Monday, September 04, 2006

Horse of course...his name is Mr. ED

Ok he's not Mr. Ed! I grew up watching Mr. Ed and like any little girl always wanted to own a horse. It wasn't until I was an adult that I took English saddle riding lessons for almost a year. But like all good things coming to an end, so did my riding lessons. I fell off my horse and injured my already injured sciatica. So if I wanted to continue to ride I would have to get a chiropractic adjustment after each lesson. Needless-to-say I had to make a choice and said goodbye to riding.

This is my first horse watecolor I've done.

Sunday, September 03, 2006

French Fruit Gateau Watercolor WIP Finished

I think I'm done. This was a rather quick watercolor for me to do. I used gouche on some of the berries, something I've never used before. Anyway, I'm pleased the way this painting turned.

French Fruit Gateau Watercolor WIP #1

I seem to be in a food painting mode. Last week I made a special trip down to Le Panier Very French Bakery in downtown Seattle which is located in Pike's Market. I went to take pictures of their pastries and cakes "Gateau". This little beauty caught my eye, so I bought the cake to paint. So for $25.00 you can say I'm definately into my art! I wasn't sure if it would last as I quickly sketched the Gateau.

This painting seems to be going rather quickly. I'm finding that if I have a good sketch worked out and a color swatch of the colors I plan to use, I move around the painting in no time at all. I've only worked on this maybe a total of 3 hours, considering this is a rather detailed painting.

Daniel Smith Watercolor Palette

When I took my 3 day watercolor workshop with Susie Short last weekend I could not find my box of watercolor paints. I moved last year and packed them away and have looked hi and low, but couldn't find them. I know I have them;it's frustrating knowning there in one of the boxes in garage. I must of had over a hundred tubes of paint from Winsor-Newton,Daniel Smith, Daler-Rowney, and Holbein. So for Susie's class I needed to buy new watercolor paints and a new palette. I can't complain because I love Daniel Smith's watercolors. And the fact that his store front is only a ferry ride away.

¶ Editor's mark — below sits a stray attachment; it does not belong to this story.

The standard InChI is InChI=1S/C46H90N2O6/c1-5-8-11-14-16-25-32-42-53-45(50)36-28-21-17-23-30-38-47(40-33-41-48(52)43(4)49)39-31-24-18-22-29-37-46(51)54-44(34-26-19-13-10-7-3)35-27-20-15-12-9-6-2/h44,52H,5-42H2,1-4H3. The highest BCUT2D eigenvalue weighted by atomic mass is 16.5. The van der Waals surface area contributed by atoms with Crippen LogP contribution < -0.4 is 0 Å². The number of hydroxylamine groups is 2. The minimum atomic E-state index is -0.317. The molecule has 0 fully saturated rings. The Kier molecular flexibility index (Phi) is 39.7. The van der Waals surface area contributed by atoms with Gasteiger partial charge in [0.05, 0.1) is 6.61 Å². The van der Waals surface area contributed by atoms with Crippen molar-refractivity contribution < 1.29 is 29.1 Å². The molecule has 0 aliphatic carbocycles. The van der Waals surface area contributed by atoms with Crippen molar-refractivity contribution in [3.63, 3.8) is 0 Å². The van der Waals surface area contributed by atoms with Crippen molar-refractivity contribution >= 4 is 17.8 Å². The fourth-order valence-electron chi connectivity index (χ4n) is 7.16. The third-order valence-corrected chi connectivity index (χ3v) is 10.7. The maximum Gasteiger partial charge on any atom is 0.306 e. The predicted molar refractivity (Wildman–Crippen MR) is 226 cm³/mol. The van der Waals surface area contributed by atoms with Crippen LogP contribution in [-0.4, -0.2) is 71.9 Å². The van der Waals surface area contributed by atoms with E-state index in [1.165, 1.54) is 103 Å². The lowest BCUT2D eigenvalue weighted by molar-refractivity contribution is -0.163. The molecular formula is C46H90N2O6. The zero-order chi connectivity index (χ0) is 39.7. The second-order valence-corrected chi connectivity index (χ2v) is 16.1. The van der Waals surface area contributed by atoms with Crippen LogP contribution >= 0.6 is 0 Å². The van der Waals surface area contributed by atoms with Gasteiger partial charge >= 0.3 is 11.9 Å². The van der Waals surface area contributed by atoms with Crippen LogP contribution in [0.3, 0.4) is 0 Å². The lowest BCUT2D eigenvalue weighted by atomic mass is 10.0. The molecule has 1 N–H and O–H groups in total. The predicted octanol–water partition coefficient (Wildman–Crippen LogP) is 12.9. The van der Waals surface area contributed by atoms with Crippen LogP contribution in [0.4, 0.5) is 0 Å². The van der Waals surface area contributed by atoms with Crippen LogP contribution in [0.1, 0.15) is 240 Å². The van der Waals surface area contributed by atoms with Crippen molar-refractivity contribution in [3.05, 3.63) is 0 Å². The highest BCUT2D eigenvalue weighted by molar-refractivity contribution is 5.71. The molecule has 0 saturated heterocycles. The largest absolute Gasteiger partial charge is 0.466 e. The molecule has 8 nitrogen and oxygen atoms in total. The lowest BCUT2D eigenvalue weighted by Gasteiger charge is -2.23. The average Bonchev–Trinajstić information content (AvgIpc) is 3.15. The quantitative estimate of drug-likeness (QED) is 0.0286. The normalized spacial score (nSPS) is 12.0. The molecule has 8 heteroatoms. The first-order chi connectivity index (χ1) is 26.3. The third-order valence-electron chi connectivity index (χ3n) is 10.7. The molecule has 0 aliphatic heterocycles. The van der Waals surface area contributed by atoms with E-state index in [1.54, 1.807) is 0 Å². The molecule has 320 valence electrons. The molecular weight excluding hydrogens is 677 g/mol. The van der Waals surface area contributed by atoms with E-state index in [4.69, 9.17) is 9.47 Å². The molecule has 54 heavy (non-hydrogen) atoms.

So here is a picture of my watercolor palette. I have the following colors going from right handside corner:
Hansa Yellow Medium, New Gamboge, Pyrol Orange,Quinacridona Coral, Alizarn Crimson, Quinacridone Rose, Quinacridona Violet, Cobalt Teal Blue,Indanthrone Blue, French Ultra-marine Blue, Colbatl Blue, Phthalo Blue, Sap Geen, Quinacridona Gold, Quinacridona Burnt Orange,Perylene Maroon, Under Sea Green, Burnt Sienna, Perm Brown, Raw Sienna,Yellow Ochre, and Naples Yellow.

I ran out of space...I still have 6 more tubes of I guess this means I need to go back to Daniel Smith for another palette!

Friday, September 01, 2006

Watercolors that I did at workshop

These are the two watercolors I did at the 3 day workshop.

The grove of aspens was done by masking out all the white areas I wanted to save. Then using a 1" flat brush loaded with watercolor paint I start dabbing the color in the various areas of the watercolor. After I layed in all the various colors, I went back and fine tuned the painting. The technique I used to do this painting was wet-on-wet. I'm not a big fan of wet-on-wet, but I can see how this method, one could produce a fast painting.

The 2nd painting of the Orange calla lilies was using the method of finding the different values using my value study. This painting was also done using wet-on-wet and then going back in adding the details.

Susie Short watercolor workshop .....New way to develop a watercolor painting

Last weekend I took a 3 day watercolor workshop with Susie Short.
She taught the class a different way to find the different values of a photo and then paint from those values.

Using tracing paper...

1. Start with a line drawing.

2. Next find the darkest darks in photo and leave white and blacken everything else.

3. Third step is to find all the medium values of the photo and blacken everything else.

4. Fourth step is to find the lightest lights of the photo and blacken everything else.

After doing those 4 steps I was able to find the different values and to produce my watercolor.

This is a different way of finding values, a little labor intensive, but I can see how this can work.